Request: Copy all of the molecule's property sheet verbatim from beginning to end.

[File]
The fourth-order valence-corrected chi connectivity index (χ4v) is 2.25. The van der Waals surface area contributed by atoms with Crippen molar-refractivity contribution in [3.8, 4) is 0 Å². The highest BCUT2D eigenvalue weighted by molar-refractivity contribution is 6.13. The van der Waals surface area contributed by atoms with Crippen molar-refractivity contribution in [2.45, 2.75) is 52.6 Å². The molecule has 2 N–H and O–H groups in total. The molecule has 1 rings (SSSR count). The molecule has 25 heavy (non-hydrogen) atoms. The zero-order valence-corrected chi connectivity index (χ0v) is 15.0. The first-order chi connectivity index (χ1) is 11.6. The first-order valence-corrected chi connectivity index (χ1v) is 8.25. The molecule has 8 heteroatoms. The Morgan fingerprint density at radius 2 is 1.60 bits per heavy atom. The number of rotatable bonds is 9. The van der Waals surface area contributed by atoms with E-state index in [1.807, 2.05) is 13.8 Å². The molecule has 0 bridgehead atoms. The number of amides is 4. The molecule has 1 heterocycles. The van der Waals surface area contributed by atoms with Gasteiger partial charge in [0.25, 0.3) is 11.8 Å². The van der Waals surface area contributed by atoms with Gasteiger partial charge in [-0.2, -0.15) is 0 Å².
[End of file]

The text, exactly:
The fourth-order valence-corrected chi connectivity index (χ4v) is 2.25. The van der Waals surface area contributed by atoms with Crippen molar-refractivity contribution in [3.8, 4) is 0 Å². The highest BCUT2D eigenvalue weighted by molar-refractivity contribution is 6.13. The van der Waals surface area contributed by atoms with Crippen molar-refractivity contribution in [2.45, 2.75) is 52.6 Å². The molecule has 2 N–H and O–H groups in total. The molecule has 1 rings (SSSR count). The molecule has 25 heavy (non-hydrogen) atoms. The zero-order valence-corrected chi connectivity index (χ0v) is 15.0. The first-order chi connectivity index (χ1) is 11.6. The first-order valence-corrected chi connectivity index (χ1v) is 8.25. The molecule has 8 heteroatoms. The Morgan fingerprint density at radius 2 is 1.60 bits per heavy atom. The number of rotatable bonds is 9. The van der Waals surface area contributed by atoms with E-state index in [1.807, 2.05) is 13.8 Å². The molecule has 0 bridgehead atoms. The number of amides is 4. The molecule has 1 heterocycles. The van der Waals surface area contributed by atoms with Gasteiger partial charge in [0.25, 0.3) is 11.8 Å². The van der Waals surface area contributed by atoms with Gasteiger partial charge in [-0.2, -0.15) is 0 Å².